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Shinedown @ O2 Apollo review – triumphant and bombastic

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Featured image: Rianna Ram

Shinedown have returned to our shores for the first time since 2019 to promote their latest offering Planet Zero. It’s a rarity to see them headline in the UK as they normally feature on package tours but that only adds to the excitement as their last headline run in 2018 was a sold-out success. Sunday’s show is another sell out with a full house heading down to the Apollo to feel the magic.

Openers are Zero 9:36, an American nu-metal band whom their first time on these shores is on this tour. Masterfully fusing calm ambient verses with ball-busting choruses, this band excel at what they do and start the night with a blaze. Credit to the vocalist whose stage presence was relentless, and I must admire his optimism in trying to win over what can be a hardcore set of fans. 

This was my first time hearing these guys and they reminded me of what Linkin Park would be if they started in the 2020s. While I don’t think they were anything too inoffensive, they had a great sound and I believe they will be back soon.

The next act are Asking Alexandria whose delayed return to these shores is also heavily anticipated by many in this room. The British metalcore act have released two radically different records in Like A House On Fire and See What’s On The Inside since their last appearance and their new direction is what features most heavily tonight.

Asking Alexandria have all the makings of a festival headline act at this point in their career. They have the show. All the lights, visuals and pyro makes for a dazzling spectacle that perfectly compliments their show. I always remember the support acts that use pyro, it’s the mark of a great band.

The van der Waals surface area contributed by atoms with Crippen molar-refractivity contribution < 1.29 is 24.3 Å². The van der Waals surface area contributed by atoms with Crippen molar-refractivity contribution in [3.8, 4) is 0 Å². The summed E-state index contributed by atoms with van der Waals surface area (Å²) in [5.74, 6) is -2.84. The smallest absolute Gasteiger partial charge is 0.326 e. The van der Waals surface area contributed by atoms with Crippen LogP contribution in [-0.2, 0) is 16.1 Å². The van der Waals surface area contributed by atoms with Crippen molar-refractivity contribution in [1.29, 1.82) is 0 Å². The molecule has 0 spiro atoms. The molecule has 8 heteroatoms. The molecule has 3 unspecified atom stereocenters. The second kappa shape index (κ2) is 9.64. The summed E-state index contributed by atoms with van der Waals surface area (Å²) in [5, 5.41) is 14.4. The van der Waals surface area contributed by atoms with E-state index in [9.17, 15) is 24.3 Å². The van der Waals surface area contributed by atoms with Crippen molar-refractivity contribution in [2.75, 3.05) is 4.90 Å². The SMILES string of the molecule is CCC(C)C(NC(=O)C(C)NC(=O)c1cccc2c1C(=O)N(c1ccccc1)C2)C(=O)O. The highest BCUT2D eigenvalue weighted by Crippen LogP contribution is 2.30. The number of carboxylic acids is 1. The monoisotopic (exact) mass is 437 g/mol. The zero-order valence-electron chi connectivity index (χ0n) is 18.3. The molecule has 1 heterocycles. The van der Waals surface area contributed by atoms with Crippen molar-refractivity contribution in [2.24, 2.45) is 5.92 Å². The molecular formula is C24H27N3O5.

Photography: Rianna Ram

They are great musicians and energetic performers who cover every inch of the stage in fretboard fireworks with Ben Bruce and Cameron Liddell getting every chance to shine with awesome expressive guitar solos in ‘Alone Again’ and ‘Someone, Somewhere’ while Sam Bettley prowls around with the Low Grumbling foundation-shaking Bass.

Danny Worsnop has one of the best voices in the business as one of the last great acrobatic vocalists left standing. His wild and expressive singing is where the band truly shines and when he’s allowed to bare his soul on songs like ‘Into The Fire’ and ‘Movin’ On’, we all benefit from the outpouring of emotion we hear on stage.

They have the songs too. Asking are a seminal band whose work has inspired a generation. Wall to wall hits are played with songs like ‘Down To Hell’ and ‘Alone In A Room’ providing all the fist-pumping and arm waving you could need. It’s 45 minutes of singalongs that should be reverberating around arenas and festival fields everywhere. While not everyone is onboard with their stylistic shift towards more straightforward rock music, I truly believe this is the most comfortable the band have ever sounded.

Shinedowns arrival on stage is greeted to rapturous applause from a crowd of people excited to bounce. The American rock quartet’s brand of heartfelt, defiant music has been a winner with listeners all around the world and openers ‘The Saints Of Violence and Innuendo’ and ‘Devil’ hit that impact with ease. 

Brent Smith is the mad conductor whose adventurous melodic vocals guide us through song after song of ecstasy and joy. His voice is pure soul and magic, the right amount of Etta James with the acrobatics and character of Chris Cornell. He is one of the best that modern rock has to offer.